Oh my goodness.
It’s the morning of my ordination. Just think – tomorrow, you’ll be reading the words of The REVEREND Kimberley Debus… how about that?
Anyway, on to today’s carol, which is a light little lyric set to a light little tune. I spoke about the tune back in February, where I found it odd to have this tune connected to words celebrating Kwanzaa; here, however, it seems appropriate – with a thought that this might be the original lyric.
It’s not an earth-shattering lyric by any stretch; if anything, it’s a sweet response to the Sophia Lyon Fahs poem “For So the Children Come.” And it’s definitely a modern UU take on the whole Christmas thing.
Within the shining of a star
we catch a glimpse of who we are;
in every infant born we see
the hope of our nativity.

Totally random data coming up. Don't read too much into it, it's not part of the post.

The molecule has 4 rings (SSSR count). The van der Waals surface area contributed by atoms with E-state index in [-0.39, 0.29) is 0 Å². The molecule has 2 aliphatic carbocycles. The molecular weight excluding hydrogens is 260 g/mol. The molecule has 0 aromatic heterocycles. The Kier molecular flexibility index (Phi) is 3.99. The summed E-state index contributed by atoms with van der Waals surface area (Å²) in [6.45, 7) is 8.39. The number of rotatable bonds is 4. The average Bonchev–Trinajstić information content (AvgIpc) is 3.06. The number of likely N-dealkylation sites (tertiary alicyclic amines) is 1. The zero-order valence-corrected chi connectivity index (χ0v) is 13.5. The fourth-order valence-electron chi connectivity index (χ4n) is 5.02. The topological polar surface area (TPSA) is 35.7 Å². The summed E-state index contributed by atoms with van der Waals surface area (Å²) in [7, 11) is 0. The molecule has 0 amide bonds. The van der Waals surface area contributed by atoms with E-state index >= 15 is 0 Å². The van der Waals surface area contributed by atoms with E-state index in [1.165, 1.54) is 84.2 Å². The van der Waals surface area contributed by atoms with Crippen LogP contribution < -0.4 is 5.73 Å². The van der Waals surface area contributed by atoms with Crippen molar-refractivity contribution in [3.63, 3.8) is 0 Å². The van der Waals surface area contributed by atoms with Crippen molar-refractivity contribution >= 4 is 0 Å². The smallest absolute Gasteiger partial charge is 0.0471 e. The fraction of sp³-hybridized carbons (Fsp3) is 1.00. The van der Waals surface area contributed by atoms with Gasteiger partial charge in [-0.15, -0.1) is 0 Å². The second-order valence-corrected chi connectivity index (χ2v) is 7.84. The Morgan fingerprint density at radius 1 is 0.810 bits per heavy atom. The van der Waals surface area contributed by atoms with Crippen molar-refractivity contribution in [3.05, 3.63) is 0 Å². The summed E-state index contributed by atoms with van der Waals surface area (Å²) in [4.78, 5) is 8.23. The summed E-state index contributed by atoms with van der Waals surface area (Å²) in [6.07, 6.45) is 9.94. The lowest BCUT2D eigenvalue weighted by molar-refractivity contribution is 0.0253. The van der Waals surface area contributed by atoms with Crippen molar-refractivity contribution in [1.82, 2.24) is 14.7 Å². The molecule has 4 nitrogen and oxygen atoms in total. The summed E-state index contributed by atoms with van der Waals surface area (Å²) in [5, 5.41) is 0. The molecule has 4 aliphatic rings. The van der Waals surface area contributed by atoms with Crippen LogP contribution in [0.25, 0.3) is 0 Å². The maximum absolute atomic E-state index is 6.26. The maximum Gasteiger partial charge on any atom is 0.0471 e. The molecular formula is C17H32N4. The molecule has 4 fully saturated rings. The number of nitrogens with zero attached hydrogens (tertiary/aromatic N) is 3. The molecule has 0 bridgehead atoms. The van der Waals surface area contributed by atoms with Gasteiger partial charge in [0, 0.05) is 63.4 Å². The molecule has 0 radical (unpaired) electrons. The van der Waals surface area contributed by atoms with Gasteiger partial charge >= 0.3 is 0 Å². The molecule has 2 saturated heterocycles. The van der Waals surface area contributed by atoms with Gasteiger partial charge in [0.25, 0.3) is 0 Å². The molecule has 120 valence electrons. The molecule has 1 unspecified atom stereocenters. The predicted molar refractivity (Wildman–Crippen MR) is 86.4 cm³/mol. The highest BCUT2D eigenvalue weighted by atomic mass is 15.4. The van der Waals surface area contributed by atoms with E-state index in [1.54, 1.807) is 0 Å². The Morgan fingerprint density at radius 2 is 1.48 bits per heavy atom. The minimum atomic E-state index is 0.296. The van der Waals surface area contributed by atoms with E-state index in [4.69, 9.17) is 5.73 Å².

The miracle of each new birth
can shake and save the stony earth;
triumphantly the newborn’s cry
strikes echoes from the waiting sky.
And to be honest, today, I’m not so much in a mind to soften the whole Christmas thing. That’s not to say I don’t, or won’t, when it comes to the season. But today, in late May, I am more inclined to say we should be honoring the belief of millions of Christians, and surely hundreds of UU Christians, who draw inspiration and meaning from one special birth of one special child.
It’s not my intention to be cynical here, but rather to be more open and affirming rather than conciliatory and diminishing. I think one of the lessons we should be drawing from our inclusion of so many sources is not that they can be watered down or put into a context our most skeptical members find palatable. Rather, the lesson we should be drawing is that in the richness, the unbelievable-ness of story and myth and miracle, lies the meaning. We should be approaching the complexities of our sources with awe and wonder.
And whether it’s December 25 or May 27, I’m always up for some awe and wonder.